You are talking about a guy who said "I don't consider this a joke" directly after someone quoted him joking about it.

This is a very common theme. You see a lot of people circling the wagons, acting very dismissive, not engaging the topic in any way except to laugh about it, and when called out they go "argh blargh I take this VERY SERIOUSLY!!!" - as if that is at all believable.
 
A lot of you are seeming to forget that game journalists are people, They talk, eat and shit just like all of us. Just because the person in the Monster car gave me a T-shirt and a couple of drinks doesnt mean that I'll like Monster more; because when it gets down to it, I think Monster tastes terrible. While I realise thats hugely different to recieving promo gear that's worth hundreds of dollars, it's still the same basic principle. Just think, what would you do? All of you are hugely against this type of thing so wouldn't that mean that they are to?
Shawn Elliot communicated it best:

Pharmaceutical company companies extensively research physicians' hobbies and personal interests, send attractive spokespeople to "inform" said physicians about their products over three-star michelin meals and golf games. Without exception, these physicians insist that they are immune to unethical influence.

Corporations like Coca Cola spend $10 billion a year or more on advertising campaigns with messages that college undergrads -- here I'm speaking from experience as a former instructor -- unfailingly insist they're uniquely insusceptible to.

Either these corporations are somehow recklessly burning revenue by the billions and somehow raking in unprecedented profit despite the sheer stupidity of their business practices or people are prone to maintain flattering though entirely unrealistic images of themselves. Unfortunately for us, replicated psychology experiments point to pervasive self-deception. Fortunately for us, while it's practically impossible for us to accurately monitor our own self-interest, we're marvelous at pointing it out in others. And this is the why the appearance of impropriety matters so much.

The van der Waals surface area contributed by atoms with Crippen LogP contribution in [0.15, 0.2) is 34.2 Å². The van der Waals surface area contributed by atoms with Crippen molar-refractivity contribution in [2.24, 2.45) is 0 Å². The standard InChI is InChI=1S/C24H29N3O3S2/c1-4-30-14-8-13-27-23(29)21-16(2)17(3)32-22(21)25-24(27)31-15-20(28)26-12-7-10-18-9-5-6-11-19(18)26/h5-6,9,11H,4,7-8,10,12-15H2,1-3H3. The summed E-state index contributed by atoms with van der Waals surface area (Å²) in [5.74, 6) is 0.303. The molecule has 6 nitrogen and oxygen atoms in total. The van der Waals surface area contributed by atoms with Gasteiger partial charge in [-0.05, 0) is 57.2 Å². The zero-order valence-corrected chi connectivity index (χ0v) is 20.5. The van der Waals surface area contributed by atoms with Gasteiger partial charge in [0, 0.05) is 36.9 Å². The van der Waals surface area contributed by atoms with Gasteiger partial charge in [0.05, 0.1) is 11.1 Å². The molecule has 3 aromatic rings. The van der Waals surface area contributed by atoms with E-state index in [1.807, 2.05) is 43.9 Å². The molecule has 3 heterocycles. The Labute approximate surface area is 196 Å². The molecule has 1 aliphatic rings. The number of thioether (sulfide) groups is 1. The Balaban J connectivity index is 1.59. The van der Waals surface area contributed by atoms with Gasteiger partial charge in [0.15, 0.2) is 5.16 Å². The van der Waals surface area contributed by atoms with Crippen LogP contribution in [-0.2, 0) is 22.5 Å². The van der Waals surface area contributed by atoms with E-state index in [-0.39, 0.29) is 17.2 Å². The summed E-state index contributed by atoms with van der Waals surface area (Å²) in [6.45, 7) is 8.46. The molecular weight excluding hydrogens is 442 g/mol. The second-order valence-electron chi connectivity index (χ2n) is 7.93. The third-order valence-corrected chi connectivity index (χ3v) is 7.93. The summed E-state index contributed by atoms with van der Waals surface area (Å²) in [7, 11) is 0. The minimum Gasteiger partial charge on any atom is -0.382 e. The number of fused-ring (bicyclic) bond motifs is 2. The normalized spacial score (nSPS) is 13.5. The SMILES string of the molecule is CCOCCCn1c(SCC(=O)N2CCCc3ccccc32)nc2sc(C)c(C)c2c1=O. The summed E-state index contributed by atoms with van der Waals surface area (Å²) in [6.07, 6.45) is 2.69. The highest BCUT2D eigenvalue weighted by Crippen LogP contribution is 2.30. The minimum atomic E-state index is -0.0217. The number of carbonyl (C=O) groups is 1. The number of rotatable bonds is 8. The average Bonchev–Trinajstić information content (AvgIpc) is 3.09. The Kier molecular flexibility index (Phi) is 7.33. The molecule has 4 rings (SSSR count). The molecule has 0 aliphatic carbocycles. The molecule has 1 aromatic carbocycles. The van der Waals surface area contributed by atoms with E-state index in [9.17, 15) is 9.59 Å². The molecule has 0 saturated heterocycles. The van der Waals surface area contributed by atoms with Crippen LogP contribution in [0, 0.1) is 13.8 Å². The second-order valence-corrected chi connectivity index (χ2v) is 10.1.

Tomes of research on the topic are out there and anyone remotely interested in cognition will encounter the experiments again and again. For those unfamiliar with it I recommend starting here: http://www.amazon.com/Honest-Truth-D...ally+Ourselves
And

A teaser to generate interest in the topic: http://www.youtube.com/watch?feature...v=XBmJay_qdNc#!
Last edited by FartOfWar; Yesterday at 10:15 PM.
 
Are we not allowed to think someone doesn't have journalistic integrity? Do we have to respect everyone who claims the title of "journalist."

I don't really care who would write the article for Kotaku. It doesn't have to be a specific person. But not having anyone write one when they'll put articles up about all kinds of random meaningless crap makes them look like a joke, to be quite frank.